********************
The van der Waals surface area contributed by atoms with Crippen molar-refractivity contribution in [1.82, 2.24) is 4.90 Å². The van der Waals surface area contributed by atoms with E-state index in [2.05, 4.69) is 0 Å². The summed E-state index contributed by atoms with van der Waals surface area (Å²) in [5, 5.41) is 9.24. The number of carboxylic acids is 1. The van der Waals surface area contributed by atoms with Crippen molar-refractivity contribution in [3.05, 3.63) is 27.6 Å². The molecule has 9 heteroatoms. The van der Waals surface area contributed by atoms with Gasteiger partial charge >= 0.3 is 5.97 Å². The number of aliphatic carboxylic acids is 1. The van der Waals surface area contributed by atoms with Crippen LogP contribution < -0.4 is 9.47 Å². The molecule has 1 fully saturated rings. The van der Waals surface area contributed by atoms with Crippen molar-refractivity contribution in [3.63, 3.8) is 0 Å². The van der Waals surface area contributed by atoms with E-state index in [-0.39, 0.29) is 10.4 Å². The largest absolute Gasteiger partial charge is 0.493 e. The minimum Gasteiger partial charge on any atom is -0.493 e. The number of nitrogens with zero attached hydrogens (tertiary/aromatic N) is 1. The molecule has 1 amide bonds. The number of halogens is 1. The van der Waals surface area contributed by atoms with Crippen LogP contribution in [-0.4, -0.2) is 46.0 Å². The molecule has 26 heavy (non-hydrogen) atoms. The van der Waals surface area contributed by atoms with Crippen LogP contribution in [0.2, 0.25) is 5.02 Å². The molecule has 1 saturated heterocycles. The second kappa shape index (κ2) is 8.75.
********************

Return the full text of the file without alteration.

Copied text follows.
The van der Waals surface area contributed by atoms with Crippen molar-refractivity contribution in [1.82, 2.24) is 4.90 Å². The van der Waals surface area contributed by atoms with E-state index in [2.05, 4.69) is 0 Å². The summed E-state index contributed by atoms with van der Waals surface area (Å²) in [5, 5.41) is 9.24. The number of carboxylic acids is 1. The van der Waals surface area contributed by atoms with Crippen molar-refractivity contribution in [3.05, 3.63) is 27.6 Å². The molecule has 9 heteroatoms. The van der Waals surface area contributed by atoms with Gasteiger partial charge >= 0.3 is 5.97 Å². The number of aliphatic carboxylic acids is 1. The van der Waals surface area contributed by atoms with Crippen LogP contribution < -0.4 is 9.47 Å². The molecule has 1 fully saturated rings. The van der Waals surface area contributed by atoms with Crippen molar-refractivity contribution in [3.63, 3.8) is 0 Å². The van der Waals surface area contributed by atoms with E-state index in [-0.39, 0.29) is 10.4 Å². The largest absolute Gasteiger partial charge is 0.493 e. The minimum Gasteiger partial charge on any atom is -0.493 e. The number of nitrogens with zero attached hydrogens (tertiary/aromatic N) is 1. The molecule has 1 amide bonds. The number of halogens is 1. The van der Waals surface area contributed by atoms with Crippen LogP contribution in [-0.4, -0.2) is 46.0 Å². The molecule has 26 heavy (non-hydrogen) atoms. The van der Waals surface area contributed by atoms with Crippen LogP contribution in [0.2, 0.25) is 5.02 Å². The molecule has 1 saturated heterocycles. The second kappa shape index (κ2) is 8.75.